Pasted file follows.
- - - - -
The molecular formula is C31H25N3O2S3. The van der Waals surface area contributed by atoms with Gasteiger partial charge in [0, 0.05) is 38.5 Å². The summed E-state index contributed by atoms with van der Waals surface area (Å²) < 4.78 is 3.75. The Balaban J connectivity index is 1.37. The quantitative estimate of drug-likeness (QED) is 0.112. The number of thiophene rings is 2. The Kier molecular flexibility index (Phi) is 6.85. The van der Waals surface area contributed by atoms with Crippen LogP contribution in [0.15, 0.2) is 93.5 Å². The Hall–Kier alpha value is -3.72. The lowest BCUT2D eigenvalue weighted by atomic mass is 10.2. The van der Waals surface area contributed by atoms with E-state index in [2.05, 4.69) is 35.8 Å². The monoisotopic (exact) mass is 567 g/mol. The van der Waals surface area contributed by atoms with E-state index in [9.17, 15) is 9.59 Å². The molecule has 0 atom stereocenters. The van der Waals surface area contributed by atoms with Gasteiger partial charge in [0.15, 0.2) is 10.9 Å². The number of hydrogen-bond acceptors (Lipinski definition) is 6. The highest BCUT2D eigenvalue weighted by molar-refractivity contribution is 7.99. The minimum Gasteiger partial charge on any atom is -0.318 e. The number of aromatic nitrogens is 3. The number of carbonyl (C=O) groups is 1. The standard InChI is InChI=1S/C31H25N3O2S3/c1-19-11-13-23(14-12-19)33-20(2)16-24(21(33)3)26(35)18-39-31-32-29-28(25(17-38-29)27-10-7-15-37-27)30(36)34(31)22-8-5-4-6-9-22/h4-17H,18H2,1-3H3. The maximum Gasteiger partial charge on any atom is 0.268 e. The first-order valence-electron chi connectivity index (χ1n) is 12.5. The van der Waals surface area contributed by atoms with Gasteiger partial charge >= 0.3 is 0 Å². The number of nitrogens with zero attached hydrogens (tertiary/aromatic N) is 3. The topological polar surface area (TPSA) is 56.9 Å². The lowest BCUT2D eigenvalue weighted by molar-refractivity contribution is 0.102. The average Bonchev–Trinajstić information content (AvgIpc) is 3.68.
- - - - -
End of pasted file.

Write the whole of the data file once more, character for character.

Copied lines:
The molecular formula is C31H25N3O2S3. The van der Waals surface area contributed by atoms with Gasteiger partial charge in [0, 0.05) is 38.5 Å². The summed E-state index contributed by atoms with van der Waals surface area (Å²) < 4.78 is 3.75. The Balaban J connectivity index is 1.37. The quantitative estimate of drug-likeness (QED) is 0.112. The number of thiophene rings is 2. The Kier molecular flexibility index (Phi) is 6.85. The van der Waals surface area contributed by atoms with Crippen LogP contribution in [0.15, 0.2) is 93.5 Å². The Hall–Kier alpha value is -3.72. The lowest BCUT2D eigenvalue weighted by atomic mass is 10.2. The van der Waals surface area contributed by atoms with E-state index in [2.05, 4.69) is 35.8 Å². The monoisotopic (exact) mass is 567 g/mol. The van der Waals surface area contributed by atoms with E-state index in [9.17, 15) is 9.59 Å². The molecule has 0 atom stereocenters. The van der Waals surface area contributed by atoms with Gasteiger partial charge in [0.15, 0.2) is 10.9 Å². The number of hydrogen-bond acceptors (Lipinski definition) is 6. The highest BCUT2D eigenvalue weighted by molar-refractivity contribution is 7.99. The minimum Gasteiger partial charge on any atom is -0.318 e. The number of aromatic nitrogens is 3. The number of carbonyl (C=O) groups is 1. The standard InChI is InChI=1S/C31H25N3O2S3/c1-19-11-13-23(14-12-19)33-20(2)16-24(21(33)3)26(35)18-39-31-32-29-28(25(17-38-29)27-10-7-15-37-27)30(36)34(31)22-8-5-4-6-9-22/h4-17H,18H2,1-3H3. The maximum Gasteiger partial charge on any atom is 0.268 e. The first-order valence-electron chi connectivity index (χ1n) is 12.5. The van der Waals surface area contributed by atoms with Gasteiger partial charge >= 0.3 is 0 Å². The number of nitrogens with zero attached hydrogens (tertiary/aromatic N) is 3. The topological polar surface area (TPSA) is 56.9 Å². The lowest BCUT2D eigenvalue weighted by molar-refractivity contribution is 0.102. The average Bonchev–Trinajstić information content (AvgIpc) is 3.68.